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Stainless Steel CNC Machining Services

Stainless steel alloys have high toughness, ductility, wear, and rust resistance. Stainless steel is easy to be welded, machined, and polished.

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Stainless Steel CNC Machining

The machining of stainless steel can be challenging because of its hardness. 316 is harder machining than 304.

Stainless steel is low carbon steel but it can resist deterioration.  This is the main feature that differs stainless steel from normal steel. All stainless-steel chemical structures consist of at least 10.5% chromium. 

Stainless steel is classified into Austenitic, ferritic, martensitic, and duplex based on the crystalline structure.

Austenitic stainless steel, typical 200 and 300 series,  is extremely formable, nonmagnetic, and can not be hardened. 

Ferritic stainless steels are magnetic and have a better thermal conductivity than austenitic stainless. They can not be solidified by heat treatment.

Martensitic stainless steel, such as quality 416 and 420 can be hardened with multiple techniques of aging or heat treatment.

Duplex stainless steel, also called austenitic-ferritic, is a grade of highly specialized stainless for enhanced rust resistance. Duplex steels are normal in industrial and architectural structuring.

Due to its high strength and hardness, stainless steel CNC machining requires expertise and experience.

Stainless Steel Subtypes

Ultimate tensile strengthYield strengthYoung’s modulus (modulus of elasticity)Elongation at breakCorrosion resistanceMagnetismWeldabilityApplication
Stainless Steel
510 – 590 MPa200 – 230 MPa200 – 212 GPa35 – 46 %ExcellentNon-magnetic in annealed conditionGoodRail car structural components Air frame sections Automotive wheel covers Wiper blade clips and holdersLearn More
Stainless Steel
580 – 700 MPa205 – 350 MPa192 – 200 GPa40 – 50 %ModerateNon-magneticPoorAircraft applications including fittings Shafts and spindles Automatic screw machine applications Medical devices with screw threads Drilled or tapped holes Pump and valve parts Architecturalapplications Nuts and boltsLearn More
Stainless Steel 304/304L520-600 MPa210-250 MPa191 – 205 GPa43-45 %GoodNoExcellentFood handling and precessing equipment Food processing Architectural panelling Sanitary ware and troughs TubingLearn More
Stainless Steel 316/316L480 – 600 MPa170 – 230 MPa190 – 205 GPa38-55 %ExcellentNon-magneticExcellentChemical and petrochemical industry Food processing Pharmaceuticalequipment Medical devices Potable water Wastewater treatment Marine applicationsLearn More
Stainless Steel 
440 – 580 MPa275 – 345 MPa200 GPa7 – 25 %ModerateMagneticPoorValves Pump & motor shafts Washing machine components Gears & bolts Nuts & studs Automatic screw-machined componentsLearn More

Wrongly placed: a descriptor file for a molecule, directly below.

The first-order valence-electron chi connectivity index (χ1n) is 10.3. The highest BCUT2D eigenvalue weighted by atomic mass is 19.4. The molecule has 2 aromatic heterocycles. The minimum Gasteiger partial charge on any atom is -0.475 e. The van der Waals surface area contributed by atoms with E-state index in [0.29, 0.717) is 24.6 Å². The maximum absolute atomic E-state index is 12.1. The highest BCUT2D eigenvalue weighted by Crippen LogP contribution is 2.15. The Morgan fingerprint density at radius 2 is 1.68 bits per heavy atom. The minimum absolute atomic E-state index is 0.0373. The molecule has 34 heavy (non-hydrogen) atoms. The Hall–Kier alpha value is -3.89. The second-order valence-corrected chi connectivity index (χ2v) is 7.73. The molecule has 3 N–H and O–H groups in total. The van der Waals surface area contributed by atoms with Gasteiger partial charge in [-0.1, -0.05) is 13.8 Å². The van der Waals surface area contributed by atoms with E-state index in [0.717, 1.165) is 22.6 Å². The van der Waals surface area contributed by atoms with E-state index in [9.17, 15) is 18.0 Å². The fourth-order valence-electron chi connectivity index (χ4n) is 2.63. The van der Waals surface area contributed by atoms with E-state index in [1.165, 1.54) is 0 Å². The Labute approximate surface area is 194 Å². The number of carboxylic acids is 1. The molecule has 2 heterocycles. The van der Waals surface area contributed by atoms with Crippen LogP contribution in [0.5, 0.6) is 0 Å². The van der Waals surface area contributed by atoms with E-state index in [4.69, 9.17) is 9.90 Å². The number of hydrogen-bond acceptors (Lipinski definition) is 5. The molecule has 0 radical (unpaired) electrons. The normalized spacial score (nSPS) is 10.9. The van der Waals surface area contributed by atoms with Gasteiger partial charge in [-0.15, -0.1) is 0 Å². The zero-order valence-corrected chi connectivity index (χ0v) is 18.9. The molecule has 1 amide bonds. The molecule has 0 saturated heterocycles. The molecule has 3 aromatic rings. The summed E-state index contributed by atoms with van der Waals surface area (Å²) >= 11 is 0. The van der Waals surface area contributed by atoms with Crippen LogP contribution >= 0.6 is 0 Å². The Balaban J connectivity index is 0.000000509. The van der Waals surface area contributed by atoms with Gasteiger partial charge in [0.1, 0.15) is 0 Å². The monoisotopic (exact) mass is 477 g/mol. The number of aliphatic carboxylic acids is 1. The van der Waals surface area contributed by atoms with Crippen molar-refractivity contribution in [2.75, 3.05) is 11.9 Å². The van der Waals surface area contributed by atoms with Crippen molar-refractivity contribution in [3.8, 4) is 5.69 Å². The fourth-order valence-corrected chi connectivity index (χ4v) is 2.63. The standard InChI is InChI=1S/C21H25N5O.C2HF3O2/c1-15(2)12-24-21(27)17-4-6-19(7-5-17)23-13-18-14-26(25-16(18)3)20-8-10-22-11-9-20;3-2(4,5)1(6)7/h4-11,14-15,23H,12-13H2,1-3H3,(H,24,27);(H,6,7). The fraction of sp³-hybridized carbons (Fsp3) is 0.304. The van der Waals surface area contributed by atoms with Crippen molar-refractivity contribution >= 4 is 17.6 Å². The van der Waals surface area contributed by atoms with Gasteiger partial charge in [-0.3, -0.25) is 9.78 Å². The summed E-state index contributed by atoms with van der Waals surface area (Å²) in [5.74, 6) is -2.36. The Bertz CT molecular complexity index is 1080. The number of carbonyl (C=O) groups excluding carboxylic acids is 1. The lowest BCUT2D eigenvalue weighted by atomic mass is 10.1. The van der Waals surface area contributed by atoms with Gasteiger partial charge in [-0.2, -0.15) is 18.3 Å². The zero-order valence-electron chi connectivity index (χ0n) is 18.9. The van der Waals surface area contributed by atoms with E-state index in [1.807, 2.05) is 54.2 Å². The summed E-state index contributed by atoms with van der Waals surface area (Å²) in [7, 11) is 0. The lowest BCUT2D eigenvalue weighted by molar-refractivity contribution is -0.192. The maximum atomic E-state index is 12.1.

Stainless Steel 
485-750 MPa275-380 MPa190 – 205 GPa15 – 20 %ModerateMagneticGoodShear blades Needle valves Surgical equipmentLearn More
Stainless Steel
450 – 500 MPa200 – 280 MPa200 GPa20 – 24 %GoodMagneticGoodLow cost sinks Refrigerators Stove element supports Scientific apparatus Fasteners Flue liningsLearn More
Stainless Steel  440C560 – 800 MPa340 – 430 MPa204 – 215 GPa14 – 18 %ModerateMagneticPoorGage blocks Ball bearings and races Molds and dies Valve components Measuring instrumentsLearn More
Stainless Steel
17-4 PH
790 – 1200 MPa520 – 860 MPa197 – 207 GPa3 – 16 %ExcellentMagneticModerateAerospace applications Base plates Chemical processing equipment Oil and petroleum refining equipment Nuclear componentsLearn More

Stainless Steel CNC Machining Surface Finishes

Stainless Steel CNC Machining Gallery

Cost-saving Design Tips

To reduce the cost of stainless steel alloys, below are some design tips:

1.Choose the right alloy

Not all stainless steels are equal in price. Make sure that the picked material is fit for the application. These metals are usually optimal in harsh environments yet not all are resistant to the exact same chemicals. 


Some stainless steels are much more machinable than others. When only light deterioration resistance is required, take into consideration making use of free-machining stainless steel to minimize machining prices.


The 300 series family (303, 304, etc.) is austenitic stainless steel. Austenitic stainless grades exhibit high corrosion resistance and strength across wide temperature ranges. They are not heat-treatable except by cold working and are generally non-magnetic.

400 series stainless steels are in the martensitic family. Due to their higher carbon content, martensitic steels are extremely strong and tough but more susceptible to corrosion in specific environments. They can be heat-treated to increase their hardness greatly and are magnetic.

303 stainless steel is the easiest to machine. It maintains good corrosion resistance for industrial machining parts. 303 stainless steel is easily modified, making it ideal for a variety of parts, such as screws, nuts, bolts, gears & shafts.

Thin walls require extra care when CNC machining stainless steel. The absolute minimum thickness is 0.5mm for metals. To minimize costs and machining time, it’s recommended to increase the thickness of thin walls to at least 0.8mm. Unless weight is a determining factor thicker walls are more stable and less costly. Thin features are susceptible to vibration, creating extra complexity and requiring considerably more time in machining operations.

Yes, stainless steels tend to be one of the most difficult metals to work with in CNC machining. Stainless steel gets harder over time, instead of wearing, which combined with the high-heat generation in machining stainless steel, can contribute to tool failure. Getting speeds and feeds right as well as proper tooling is key.

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